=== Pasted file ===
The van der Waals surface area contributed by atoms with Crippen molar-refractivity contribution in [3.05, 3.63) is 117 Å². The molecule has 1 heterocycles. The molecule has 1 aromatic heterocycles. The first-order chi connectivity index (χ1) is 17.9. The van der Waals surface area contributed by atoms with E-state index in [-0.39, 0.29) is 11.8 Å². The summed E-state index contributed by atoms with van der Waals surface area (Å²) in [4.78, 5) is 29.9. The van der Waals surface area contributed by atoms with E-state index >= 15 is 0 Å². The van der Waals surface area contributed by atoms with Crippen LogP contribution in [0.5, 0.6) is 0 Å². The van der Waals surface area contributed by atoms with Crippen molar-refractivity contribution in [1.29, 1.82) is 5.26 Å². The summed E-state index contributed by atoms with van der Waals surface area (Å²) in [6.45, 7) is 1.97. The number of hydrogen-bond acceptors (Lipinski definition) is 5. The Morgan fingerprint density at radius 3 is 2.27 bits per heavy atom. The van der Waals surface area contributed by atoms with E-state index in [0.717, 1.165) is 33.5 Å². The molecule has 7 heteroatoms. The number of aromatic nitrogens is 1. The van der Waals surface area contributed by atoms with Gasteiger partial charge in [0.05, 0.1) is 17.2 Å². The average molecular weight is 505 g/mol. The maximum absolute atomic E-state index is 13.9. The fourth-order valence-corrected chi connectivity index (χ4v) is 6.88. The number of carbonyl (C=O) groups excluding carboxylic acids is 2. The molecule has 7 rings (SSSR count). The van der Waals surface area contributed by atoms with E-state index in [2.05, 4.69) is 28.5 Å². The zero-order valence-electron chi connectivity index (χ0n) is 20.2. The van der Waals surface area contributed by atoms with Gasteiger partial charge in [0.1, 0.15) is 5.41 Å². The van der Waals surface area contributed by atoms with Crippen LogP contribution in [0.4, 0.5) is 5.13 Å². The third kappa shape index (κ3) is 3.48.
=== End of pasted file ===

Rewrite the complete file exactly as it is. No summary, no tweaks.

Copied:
The van der Waals surface area contributed by atoms with Crippen molar-refractivity contribution in [3.05, 3.63) is 117 Å². The molecule has 1 heterocycles. The molecule has 1 aromatic heterocycles. The first-order chi connectivity index (χ1) is 17.9. The van der Waals surface area contributed by atoms with E-state index in [-0.39, 0.29) is 11.8 Å². The summed E-state index contributed by atoms with van der Waals surface area (Å²) in [4.78, 5) is 29.9. The van der Waals surface area contributed by atoms with E-state index >= 15 is 0 Å². The van der Waals surface area contributed by atoms with Crippen LogP contribution in [0.5, 0.6) is 0 Å². The van der Waals surface area contributed by atoms with Crippen molar-refractivity contribution in [1.29, 1.82) is 5.26 Å². The summed E-state index contributed by atoms with van der Waals surface area (Å²) in [6.45, 7) is 1.97. The number of hydrogen-bond acceptors (Lipinski definition) is 5. The Morgan fingerprint density at radius 3 is 2.27 bits per heavy atom. The van der Waals surface area contributed by atoms with E-state index in [0.717, 1.165) is 33.5 Å². The molecule has 7 heteroatoms. The number of aromatic nitrogens is 1. The van der Waals surface area contributed by atoms with Gasteiger partial charge in [0.05, 0.1) is 17.2 Å². The average molecular weight is 505 g/mol. The maximum absolute atomic E-state index is 13.9. The fourth-order valence-corrected chi connectivity index (χ4v) is 6.88. The number of carbonyl (C=O) groups excluding carboxylic acids is 2. The molecule has 7 rings (SSSR count). The van der Waals surface area contributed by atoms with E-state index in [2.05, 4.69) is 28.5 Å². The zero-order valence-electron chi connectivity index (χ0n) is 20.2. The van der Waals surface area contributed by atoms with Gasteiger partial charge in [0.1, 0.15) is 5.41 Å². The van der Waals surface area contributed by atoms with Crippen LogP contribution in [0.4, 0.5) is 5.13 Å². The third kappa shape index (κ3) is 3.48.